- 1h 33min
A love triangle featuring the trophy girlfriend of a petty drug lord, caught up in a web of luxury and violence in a modern dark gangster tale set in the beautiful port city of Bodrum on the Turkish Riviera.A love triangle featuring the trophy girlfriend of a petty drug lord, caught up in a web of luxury and violence in a modern dark gangster tale set in the beautiful port city of Bodrum on the Turkish Riviera.A love triangle featuring the trophy girlfriend of a petty drug lord, caught up in a web of luxury and violence in a modern dark gangster tale set in the beautiful port city of Bodrum on the Turkish Riviera.A love triangle featuring the trophy girlfriend of a petty drug lord, caught up in a web of luxury and violence in a modern dark gangster tale set in the beautiful port city of Bodrum on the Turkish Riviera.A love triangle featuring the trophy girlfriend of a petty drug lord, caught up in a web of luxury and violence in a modern dark gangster tale set in the beautiful port city of Bodrum on the Turkish Riviera.
Telling the familiar story of a sybaritic gangster's moll who realises she's in a bad situation, Holiday delights in upending generic norms. In this sense, it's thematically similar, although tonally different, to Coralie Fargeat's mesmerising rape/revenge thriller, Revenge (2017), which tackles all manner of androcentric tropes, subverting some, inverting others. Eklöf has cited both Gaspar Noé and Ulrich Seidl as influences, and as in much of their work, it's difficult to tell whether she's trying to convey a point about an inherently aggressive, territorial, and amoral human condition, or if she is just daring the audience to be offended. Co-written by Eklöf and Johanne Algren, the film is cold and hard, clinically detached from its subjects. But is it a post-MeToo narrative or an exploitative recreation of the male gaze and a validation of the worst elements of toxic masculinity (and toxic femininity)? And, yes, there are some problems - it eschews narrative momentum and conventional character arcs, and has no interest in eliciting pathos - but this is an impressive debut feature. The rape scene will limit its exposure beyond the festival circuit, we will definitely be hearing more from Eklöf in the future.
The film tells the story of Sascha (Victoria Carmen Sonne), a young woman holidaying with her older boyfriend, successful drug trafficker Michael (Lai Yde), and a group of his employees at a villa in Bodrum. Shortly after arriving, she meets Thomas (Thijs Römer), a Dutch tourist who is clearly smitten with her, and soon they're hanging out together. However, Sascha never mentions that she has a boyfriend, nor that he is violent when people don't do as he says.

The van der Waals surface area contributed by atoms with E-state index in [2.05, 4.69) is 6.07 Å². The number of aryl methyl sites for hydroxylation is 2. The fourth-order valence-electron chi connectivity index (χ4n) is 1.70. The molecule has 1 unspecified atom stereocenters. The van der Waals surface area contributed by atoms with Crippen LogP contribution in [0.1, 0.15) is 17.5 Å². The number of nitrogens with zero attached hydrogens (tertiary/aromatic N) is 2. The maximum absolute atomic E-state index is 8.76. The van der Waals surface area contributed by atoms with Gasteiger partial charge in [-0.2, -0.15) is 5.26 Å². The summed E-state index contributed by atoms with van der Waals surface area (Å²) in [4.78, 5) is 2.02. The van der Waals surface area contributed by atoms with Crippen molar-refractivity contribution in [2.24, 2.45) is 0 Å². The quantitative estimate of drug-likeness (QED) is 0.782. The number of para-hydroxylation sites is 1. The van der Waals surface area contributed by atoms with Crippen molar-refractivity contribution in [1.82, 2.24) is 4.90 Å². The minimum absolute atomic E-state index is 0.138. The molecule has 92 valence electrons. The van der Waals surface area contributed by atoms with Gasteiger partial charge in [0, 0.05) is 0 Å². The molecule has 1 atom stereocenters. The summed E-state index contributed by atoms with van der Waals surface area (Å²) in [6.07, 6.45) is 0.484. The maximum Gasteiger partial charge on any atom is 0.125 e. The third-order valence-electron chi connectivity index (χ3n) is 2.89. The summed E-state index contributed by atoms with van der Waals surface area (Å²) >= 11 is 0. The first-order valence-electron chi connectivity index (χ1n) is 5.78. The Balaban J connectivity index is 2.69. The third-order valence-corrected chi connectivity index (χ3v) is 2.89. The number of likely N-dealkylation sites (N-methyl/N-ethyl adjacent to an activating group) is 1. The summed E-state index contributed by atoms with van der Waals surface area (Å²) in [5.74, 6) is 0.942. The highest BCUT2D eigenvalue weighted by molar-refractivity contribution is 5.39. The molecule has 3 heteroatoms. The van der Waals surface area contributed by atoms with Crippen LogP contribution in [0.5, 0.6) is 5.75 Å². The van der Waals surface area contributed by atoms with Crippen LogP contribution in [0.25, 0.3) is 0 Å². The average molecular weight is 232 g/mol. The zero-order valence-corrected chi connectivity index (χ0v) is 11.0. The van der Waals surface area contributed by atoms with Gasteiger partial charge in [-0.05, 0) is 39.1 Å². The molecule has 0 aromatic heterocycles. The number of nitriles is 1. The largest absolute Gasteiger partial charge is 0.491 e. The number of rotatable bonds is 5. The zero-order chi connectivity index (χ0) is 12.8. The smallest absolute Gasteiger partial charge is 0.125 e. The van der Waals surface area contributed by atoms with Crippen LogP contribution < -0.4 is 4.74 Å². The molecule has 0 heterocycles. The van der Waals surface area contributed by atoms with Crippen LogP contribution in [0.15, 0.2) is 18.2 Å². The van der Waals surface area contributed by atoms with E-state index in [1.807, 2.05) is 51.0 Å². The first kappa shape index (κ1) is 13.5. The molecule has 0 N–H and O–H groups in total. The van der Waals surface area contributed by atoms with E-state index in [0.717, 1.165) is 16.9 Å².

As mentioned, Holiday reminded me of Revenge. Both are the first feature of a young female filmmaker, both play with genderised tropes, both turn androcentric paradigms on their head, both feature graphic violence, both are set in an almost exclusively male milieu where aggression is central, and both are highly confrontational (in Revenge, Fargeat makes the audience complicit with the male gaze by visually commodifying the body of the only women in the film, whilst in Holiday, Eklöf forces the audience into the position of a passive witness to a horrific rape). Thematically, the films are also connected, albeit by way of inversion - Revenge is about a woman fighting back against the men who have exploited and abused her; Holiday is about a woman who is either unable or unwilling to engage in such a fight.
In terms of the rape scene, filmed in a single shot at a removed distance using a stationary camera, is Eklöf saying something about male-on-female violence and sexual violation, or is the scene fetishising the very things she seems to be condemning - treating Sascha's body in much the same objectifying manner as Michael does. Is the scene redolent of a wider commentary on the behaviour it depicts, or is it simply cold observation of man's cruelty unto (wo)man? Either way, it's pivotal to the film, with Eklöf presenting Sascha as someone who internalises the violence done to her. Two key scenes in this respect come immediately before and immediately after the rape. When one of Michael's employees, Musse (Adam Ild Rohweder), returns from a drug deal to tell Michael the buyer never turned up, Michael is furious, telling Musse the police could have been watching and followed him back to the villa. He and his other employees then beat Musse for his stupidity. The rape happens next, and in the following scene, we see Musse, desperate to work his way back into the group's good graces, handing out expensive gifts. The point is clear; just as Musse becomes more loyal after a violent reprimand, so too does Sascha slide more and more into her role as sexual plaything for Michael.